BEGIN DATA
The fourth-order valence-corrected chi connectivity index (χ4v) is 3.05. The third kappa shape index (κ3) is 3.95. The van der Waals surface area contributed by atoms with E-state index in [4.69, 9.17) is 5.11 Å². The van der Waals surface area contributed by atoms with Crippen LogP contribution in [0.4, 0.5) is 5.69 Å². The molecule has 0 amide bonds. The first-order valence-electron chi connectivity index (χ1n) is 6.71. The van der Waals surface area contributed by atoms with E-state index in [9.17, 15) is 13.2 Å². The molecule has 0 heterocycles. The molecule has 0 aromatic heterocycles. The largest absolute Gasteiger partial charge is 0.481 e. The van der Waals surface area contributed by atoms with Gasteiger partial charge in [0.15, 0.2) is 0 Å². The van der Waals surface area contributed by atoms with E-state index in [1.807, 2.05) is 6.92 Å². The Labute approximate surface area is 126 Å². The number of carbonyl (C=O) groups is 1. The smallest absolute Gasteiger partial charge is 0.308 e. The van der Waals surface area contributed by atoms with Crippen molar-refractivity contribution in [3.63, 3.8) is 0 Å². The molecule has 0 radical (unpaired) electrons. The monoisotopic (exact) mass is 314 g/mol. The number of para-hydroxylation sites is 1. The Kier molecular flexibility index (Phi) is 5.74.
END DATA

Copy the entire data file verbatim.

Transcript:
The fourth-order valence-corrected chi connectivity index (χ4v) is 3.05. The third kappa shape index (κ3) is 3.95. The van der Waals surface area contributed by atoms with E-state index in [4.69, 9.17) is 5.11 Å². The van der Waals surface area contributed by atoms with Crippen LogP contribution in [0.4, 0.5) is 5.69 Å². The molecule has 0 amide bonds. The first-order valence-electron chi connectivity index (χ1n) is 6.71. The van der Waals surface area contributed by atoms with E-state index in [9.17, 15) is 13.2 Å². The molecule has 0 heterocycles. The molecule has 0 aromatic heterocycles. The largest absolute Gasteiger partial charge is 0.481 e. The van der Waals surface area contributed by atoms with Gasteiger partial charge in [0.15, 0.2) is 0 Å². The van der Waals surface area contributed by atoms with E-state index in [1.807, 2.05) is 6.92 Å². The Labute approximate surface area is 126 Å². The number of carbonyl (C=O) groups is 1. The smallest absolute Gasteiger partial charge is 0.308 e. The van der Waals surface area contributed by atoms with Crippen molar-refractivity contribution in [3.63, 3.8) is 0 Å². The molecule has 0 radical (unpaired) electrons. The monoisotopic (exact) mass is 314 g/mol. The number of para-hydroxylation sites is 1. The Kier molecular flexibility index (Phi) is 5.74.